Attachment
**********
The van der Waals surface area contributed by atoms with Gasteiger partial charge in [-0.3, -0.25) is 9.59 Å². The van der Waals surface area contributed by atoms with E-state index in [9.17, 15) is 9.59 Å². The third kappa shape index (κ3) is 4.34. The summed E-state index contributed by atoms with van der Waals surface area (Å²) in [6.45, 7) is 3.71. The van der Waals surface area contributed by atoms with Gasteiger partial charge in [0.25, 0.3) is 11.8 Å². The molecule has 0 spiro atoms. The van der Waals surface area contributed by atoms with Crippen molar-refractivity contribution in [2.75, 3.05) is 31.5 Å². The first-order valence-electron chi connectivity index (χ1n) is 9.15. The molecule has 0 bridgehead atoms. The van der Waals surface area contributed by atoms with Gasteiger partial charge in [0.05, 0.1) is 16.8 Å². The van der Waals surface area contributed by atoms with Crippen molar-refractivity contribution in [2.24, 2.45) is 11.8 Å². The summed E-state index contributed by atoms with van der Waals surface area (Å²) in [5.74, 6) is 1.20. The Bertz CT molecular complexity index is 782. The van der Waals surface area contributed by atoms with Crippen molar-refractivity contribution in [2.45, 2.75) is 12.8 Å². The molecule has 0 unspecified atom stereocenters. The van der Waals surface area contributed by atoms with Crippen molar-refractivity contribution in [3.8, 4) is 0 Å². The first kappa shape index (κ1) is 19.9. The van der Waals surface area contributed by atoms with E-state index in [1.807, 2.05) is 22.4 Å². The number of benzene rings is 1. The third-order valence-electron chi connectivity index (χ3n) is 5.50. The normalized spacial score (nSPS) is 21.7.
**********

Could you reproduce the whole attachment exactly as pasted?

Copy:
The van der Waals surface area contributed by atoms with Gasteiger partial charge in [-0.3, -0.25) is 9.59 Å². The van der Waals surface area contributed by atoms with E-state index in [9.17, 15) is 9.59 Å². The third kappa shape index (κ3) is 4.34. The summed E-state index contributed by atoms with van der Waals surface area (Å²) in [6.45, 7) is 3.71. The van der Waals surface area contributed by atoms with Gasteiger partial charge in [0.25, 0.3) is 11.8 Å². The molecule has 0 spiro atoms. The van der Waals surface area contributed by atoms with Crippen molar-refractivity contribution in [2.75, 3.05) is 31.5 Å². The first-order valence-electron chi connectivity index (χ1n) is 9.15. The molecule has 0 bridgehead atoms. The van der Waals surface area contributed by atoms with Gasteiger partial charge in [0.05, 0.1) is 16.8 Å². The van der Waals surface area contributed by atoms with Crippen molar-refractivity contribution in [2.24, 2.45) is 11.8 Å². The summed E-state index contributed by atoms with van der Waals surface area (Å²) in [5.74, 6) is 1.20. The Bertz CT molecular complexity index is 782. The van der Waals surface area contributed by atoms with Crippen molar-refractivity contribution in [2.45, 2.75) is 12.8 Å². The molecule has 0 unspecified atom stereocenters. The van der Waals surface area contributed by atoms with Crippen molar-refractivity contribution in [3.8, 4) is 0 Å². The first kappa shape index (κ1) is 19.9. The van der Waals surface area contributed by atoms with E-state index in [1.807, 2.05) is 22.4 Å². The number of benzene rings is 1. The third-order valence-electron chi connectivity index (χ3n) is 5.50. The normalized spacial score (nSPS) is 21.7.